This creates a start / stop script for the additional node by linking to the original 6379 service start/stop script. You will need an additional service for each node (master or slave) that you are running on the instance. Also, duplicate and modify your /etc/redis/xxxx.conf file as needed. In a prior post, I detail the configuration for a Redis Cluster with Passwords. Finally, issue a command to add the service:

service --add redis_6101

You can now reboot the Linux instance and your additional services will still be running. You can now also use the command $ service redis_6101 restart without an error due to passwords.

Redis Cluster with Passwords

Do a little work with Redis Clusters and you will see in multiple places developers trying to get Redis node instances with passwords to work in a Redis cluster environment. The fact is it’s not supported. It’s not an option for good reason. There is a second back data channel that essentially makes the password AUTH meaningless. On top of that, passwords on a memory key store is well, meaningless for a good hacker. If you can throw thousands of passwords at the instance in ONE SECOND then the brute force hack is pretty easy. Maybe future versions of Redis will start to take password retries into consideration.

On the other hand, there are good reasons for a password on any service. A couple reasons come to mind: 1. You simply want to stop inadvertent prying eyes, such as an employee within the company that has access to the machine and the redis-cli command tool. 2. Maybe you post your passwords on a sticky note next to the computer room monitor so the password itself is not a concern but the person that has access to the machine but not the computer room should be staying out of the data. 3. You have multiple people that work on the machine and you want to protect your instance so a co-developer doesn’t accidently access and delete your Redis node. The list could probably go on much longer. One thing for sure, even if you assign a password to your Redis instance if you open the port up to the public you are opening yourself up to a hack. On the other hand, if it has a password and you are only using it for testing and development, maybe it’s not a big deal.  The better option is to use SSH to tunnel to your Redis server over the internet. That has its own issues.

One reason I chose to setup a cluster with AUTH passwords is I wanted to build apps on my laptop running locally on my laptop node.js server. I want the app to connect to my remote MYSQL development/production database and the same type of situation for the memory key store. That way, in theory, you can develop and test a version on the laptop. You can push it to the development EC2 server without any code changes and it should also work because it would be using the same MYSQL database (connecting to hostname mysql.mydomain.com) and Redis Cluster connection to a hostname redis.mydomain.com. (it won’t be using a local cluster or node on my laptop during development.)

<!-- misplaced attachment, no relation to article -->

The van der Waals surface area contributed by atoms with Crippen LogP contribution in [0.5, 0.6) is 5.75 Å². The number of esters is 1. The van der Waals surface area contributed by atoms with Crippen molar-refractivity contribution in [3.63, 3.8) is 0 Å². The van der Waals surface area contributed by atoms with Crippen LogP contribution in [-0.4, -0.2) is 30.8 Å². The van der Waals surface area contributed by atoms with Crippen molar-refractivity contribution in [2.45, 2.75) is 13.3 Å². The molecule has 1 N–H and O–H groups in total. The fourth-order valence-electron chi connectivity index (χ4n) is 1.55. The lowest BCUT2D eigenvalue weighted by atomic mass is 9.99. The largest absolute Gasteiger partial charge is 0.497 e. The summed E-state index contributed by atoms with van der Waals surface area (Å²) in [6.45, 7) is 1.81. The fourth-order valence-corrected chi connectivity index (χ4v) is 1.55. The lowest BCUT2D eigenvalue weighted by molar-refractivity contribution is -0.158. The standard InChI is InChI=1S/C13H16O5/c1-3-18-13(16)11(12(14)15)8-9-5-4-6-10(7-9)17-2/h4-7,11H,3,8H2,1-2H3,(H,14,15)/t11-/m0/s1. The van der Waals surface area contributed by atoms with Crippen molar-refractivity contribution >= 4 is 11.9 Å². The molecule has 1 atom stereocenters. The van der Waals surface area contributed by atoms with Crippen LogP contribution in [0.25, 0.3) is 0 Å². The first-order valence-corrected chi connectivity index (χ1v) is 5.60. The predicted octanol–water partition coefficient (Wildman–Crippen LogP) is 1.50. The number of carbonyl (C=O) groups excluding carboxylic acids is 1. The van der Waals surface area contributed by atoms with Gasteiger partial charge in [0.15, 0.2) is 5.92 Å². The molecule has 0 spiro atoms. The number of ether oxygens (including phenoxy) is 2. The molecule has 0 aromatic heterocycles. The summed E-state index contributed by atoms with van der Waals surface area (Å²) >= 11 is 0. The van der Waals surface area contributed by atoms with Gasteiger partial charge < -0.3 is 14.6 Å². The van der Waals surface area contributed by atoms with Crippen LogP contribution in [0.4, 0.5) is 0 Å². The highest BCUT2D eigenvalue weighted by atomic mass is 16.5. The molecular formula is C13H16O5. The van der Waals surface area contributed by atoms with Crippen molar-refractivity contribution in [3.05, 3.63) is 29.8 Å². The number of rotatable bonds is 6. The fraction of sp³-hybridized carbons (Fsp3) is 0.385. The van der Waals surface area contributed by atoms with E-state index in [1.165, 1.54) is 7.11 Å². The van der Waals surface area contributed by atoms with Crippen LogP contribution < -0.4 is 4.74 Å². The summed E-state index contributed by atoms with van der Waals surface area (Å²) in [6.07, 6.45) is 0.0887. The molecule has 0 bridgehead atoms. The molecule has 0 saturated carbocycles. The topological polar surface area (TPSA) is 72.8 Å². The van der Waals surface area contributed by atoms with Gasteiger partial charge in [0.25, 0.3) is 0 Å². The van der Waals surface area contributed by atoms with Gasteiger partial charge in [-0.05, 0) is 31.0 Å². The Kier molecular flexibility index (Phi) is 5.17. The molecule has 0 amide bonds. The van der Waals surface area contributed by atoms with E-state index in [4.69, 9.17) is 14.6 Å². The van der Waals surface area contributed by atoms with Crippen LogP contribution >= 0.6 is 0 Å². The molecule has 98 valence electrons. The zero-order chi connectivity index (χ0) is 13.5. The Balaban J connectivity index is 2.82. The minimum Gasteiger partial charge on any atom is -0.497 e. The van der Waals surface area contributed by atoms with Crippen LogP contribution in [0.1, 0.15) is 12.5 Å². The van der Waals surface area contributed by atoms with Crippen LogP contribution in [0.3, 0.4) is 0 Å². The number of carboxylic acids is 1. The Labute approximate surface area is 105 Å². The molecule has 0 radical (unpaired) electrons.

With a Redis cluster environment, there is a back channel communications port for the cluster for each Redis node instance. The communications port is the node’s port with a 1 in front of the number. So if you have a node sitting on port 6101 there is also a back channel cluster communications port of 16101. We don’t use it. It’s only used by the Redis server. So In my situation above, I will not open the communications port to the public.

six-node-redis-cluster

Furthermore, why go to all this trouble if you are just working on a development application. Well, in theory, your development application will soon be a minimum viable product (MVP) and that won’t happen, or be much more difficult later, if you develop an application with code using a single memory store environment and then have to transition to a whole new API client for production. It’s better to develop an application once the right way. If you are developing an application that will have widespread use you know the cluster environment is needed. It may be a question of your development process and some won’t want to take this approach. But if you develop with a single node you might expect a multi-stage redevelopment as clusters are needed down the road and that adds a few steps.

With my development scenario, I am using the same server for all six nodes with 3 masters and 3 slaves. Again it’s not needed unless you start moving these nodes to additional EC2 instances or your application usage grows to handle the larger demand. With this design you can always add additional nodes later without application coding changes.

So here are the steps to create the cluster:

  1. create a minimum 6 Redis node instances with different hosts or ports using the following changes to the Redis conf file. To do this I created a /redis/data directory and copied the initial install 6379.conf file to the new port name in the /etc/redis directory. Then change each with the following
    port 6101
    
    pidfile /redis/data/redis_pid_6101.pid
    logfile /redis/data/redis_log_6101.log
    
    dbfilename dump_6101.rdb
    appendfilename "appendonly_6101.aof"
    cluster-config-file nodes_6101.conf
    
    requirepass myWickedLong256CharacterHashPassword
    
    dir /redis/data
    
    protected-mode no
    appendonly yes
    cluster-enabled yes
    
    # USE CLUSTER SYS INSTALL DEFAULTS BELOW
    cluster-node-timeout 15000
    cluster-slave-validity-factor 10
    cluster-migration-barrier 1
    cluster-require-full-coverage yes
    
    # USE OTHER SYS INSTALL DEFAULTS

    * create a .conf file for each port 6101 – 6106